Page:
Widgets and little add ons are great for your web site. But know that when they depend on connecting to an outside server, and no one answers… well your site might be toast.

Being an organization that sets up online events for people around the world, for Virtually Connecting, a key aid is setting up things so people in one part of the world know what time a session is when it takes place on the other side.

Ever since I was planning things for NMC I relied totally on the Timeanddate.com Time Announcer to create a link for event pages and messaging for “check for local time”. Try it!

The big event is happening at 1:00pm here (check for your local time)

But it does send visitor away, and we switched maybe a year or two to the widgets from World Time Buddy, which provide all the info in the page (and look nice. Like this:

Time converter at worldtimebuddy.com

That’s nice, eh?

Ah, but an issue cropped up for the Virtually Connecting site… it’s WordPress multisite, and because the widget code has javascript in it, for non-administrative users (we have many authors who create event posts), it gets stripped out when saved.

So I dug unto the code hole a bit and came up with a shortcode for displaying the widget. It was still a bit geeky to use so I came up with a tool that adds a button to the WordPress editor. It pops a window where authors paste in the embed code, the tool parses it, and generates the expected shortcode in the post.

It works really well, in the editor it looks something like

[timebuddy params="h=2163355&md=9/15/2020&mt=13.00&ml=1.00&sts=0&sln=0&wt=ew-ltc"]

(Yikes, I thought I had uploaded it as a plugin to GitHub but could not find it there… now it is, see Timebuddy Buddy).

We’ve been going fine with that for a while… then 2 days ago in Slack, someone noticed that the World Time Buddy site was down. For like 20 hours. For all our pages with code making requests to https://www.worldtimebuddy.com/event_widget.js they just broke at that point.

Things were toasted. Their twitter account had no updates since 2016. Their Facebook one was empty. People in Slack are asking what we should do. Find another widget? But woah, 20 hours is not good, but most likely it will come back on.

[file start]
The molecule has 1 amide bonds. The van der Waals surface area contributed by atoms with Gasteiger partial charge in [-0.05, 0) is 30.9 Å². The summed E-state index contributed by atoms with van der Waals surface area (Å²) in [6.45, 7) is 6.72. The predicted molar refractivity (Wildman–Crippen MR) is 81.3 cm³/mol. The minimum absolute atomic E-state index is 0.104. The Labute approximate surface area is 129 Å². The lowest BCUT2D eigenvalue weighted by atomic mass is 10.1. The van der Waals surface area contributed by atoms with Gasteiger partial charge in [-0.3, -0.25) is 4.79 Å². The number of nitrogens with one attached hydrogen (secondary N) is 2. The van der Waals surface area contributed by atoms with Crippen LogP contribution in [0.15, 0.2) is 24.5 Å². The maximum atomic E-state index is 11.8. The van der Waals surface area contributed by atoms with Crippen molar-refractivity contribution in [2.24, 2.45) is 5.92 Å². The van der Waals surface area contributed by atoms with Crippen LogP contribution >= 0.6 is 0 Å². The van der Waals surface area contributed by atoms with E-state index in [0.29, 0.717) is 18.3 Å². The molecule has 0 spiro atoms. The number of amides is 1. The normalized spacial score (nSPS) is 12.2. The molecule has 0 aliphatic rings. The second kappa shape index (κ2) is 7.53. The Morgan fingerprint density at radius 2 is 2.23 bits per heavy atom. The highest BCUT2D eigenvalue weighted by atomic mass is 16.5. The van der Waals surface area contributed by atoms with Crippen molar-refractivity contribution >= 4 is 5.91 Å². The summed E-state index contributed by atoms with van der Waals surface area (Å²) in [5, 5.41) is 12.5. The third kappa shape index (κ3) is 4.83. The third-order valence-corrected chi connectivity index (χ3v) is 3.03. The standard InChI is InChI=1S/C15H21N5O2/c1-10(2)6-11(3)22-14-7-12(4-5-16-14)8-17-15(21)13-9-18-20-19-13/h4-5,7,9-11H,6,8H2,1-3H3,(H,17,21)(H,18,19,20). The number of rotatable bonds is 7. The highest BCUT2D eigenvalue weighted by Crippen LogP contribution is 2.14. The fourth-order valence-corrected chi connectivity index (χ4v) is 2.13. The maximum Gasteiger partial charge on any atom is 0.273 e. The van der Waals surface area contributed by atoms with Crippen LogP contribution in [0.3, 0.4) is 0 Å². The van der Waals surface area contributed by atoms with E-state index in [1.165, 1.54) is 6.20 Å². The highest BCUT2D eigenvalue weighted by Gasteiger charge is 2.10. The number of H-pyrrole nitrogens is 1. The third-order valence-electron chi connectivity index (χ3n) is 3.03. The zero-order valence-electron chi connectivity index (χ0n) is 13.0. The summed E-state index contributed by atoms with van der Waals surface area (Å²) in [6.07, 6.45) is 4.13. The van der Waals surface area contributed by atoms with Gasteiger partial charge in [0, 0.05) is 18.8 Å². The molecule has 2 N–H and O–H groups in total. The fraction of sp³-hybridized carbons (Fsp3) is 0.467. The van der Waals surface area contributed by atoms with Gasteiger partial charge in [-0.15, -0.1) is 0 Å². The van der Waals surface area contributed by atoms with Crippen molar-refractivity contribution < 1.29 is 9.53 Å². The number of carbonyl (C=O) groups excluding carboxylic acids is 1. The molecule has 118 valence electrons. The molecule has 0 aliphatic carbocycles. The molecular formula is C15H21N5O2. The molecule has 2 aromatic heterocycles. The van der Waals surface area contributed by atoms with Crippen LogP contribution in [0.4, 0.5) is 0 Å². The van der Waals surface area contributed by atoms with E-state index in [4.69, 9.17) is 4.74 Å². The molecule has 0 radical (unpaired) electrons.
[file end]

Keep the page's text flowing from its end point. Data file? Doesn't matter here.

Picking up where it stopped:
Let’s put the webz to work. Company info in Crunchbase says they have $10million in revenue and are based in the San Francisco bay area. Found a contact email but if their web site is down, likely to is email. Looking at site in the Wayback machine we can see that the company name is “Helloka LLC “. Some searching that gets to a founder’s profile in LinkedIn. is Slava Romanovsky found in LinkedIn https://www.linkedin.com/in/slava-romanovsky-7381055/ A message there was sent (not answered).

But I had an idea. Because all of our uses of the script that was not working were being generated via a plugin, all I needed to do was to comment out the usual code, and just have the plugin put out a brief “widget not working” message. This means the web pages would load normally.

I thought I had a copy of the message, but it got lost in the wash. Not important.

By this morning we saw the World Time Buddy site was back, so it just meant reverting the plugin, and all is kosher.

It was almost a happy accident that the end around I created to make authoring of the widgets easier provided a way to put a detour around a broken web site. That’s a big problem looming if you have web pages relying on various external scripts. I remember it back to the Feed2JS service which suffered the same issue (but is still running now at almost 15 years old). I coded some kind of JavaScript timeout event into the Flickr CC Attribution Helper that at least warns the user if the flickr API does not respond in a certain amount of time.

But it is a thing to consider building in to sites/tools if you can- what happens if any external library, code, service poops out on you? I am sometimes leery in WordPress of having depends on shortcodes, but in this case, it made dealing with the issue easier. I might think about that in the future if developing something that depends on a third party script/service.

The web can be so fragile and marvelous at once.

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An early 90s builder of web stuff and blogging Alan Levine barks at CogDogBlog.com on web storytelling (#ds106 #4life), photography, bending WordPress, and serendipity in the infinite internet river. He thinks it's weird to write about himself in the third person. And he is 100% into the Fediverse (or tells himself so) Tooting as @cogdog@cosocial.ca

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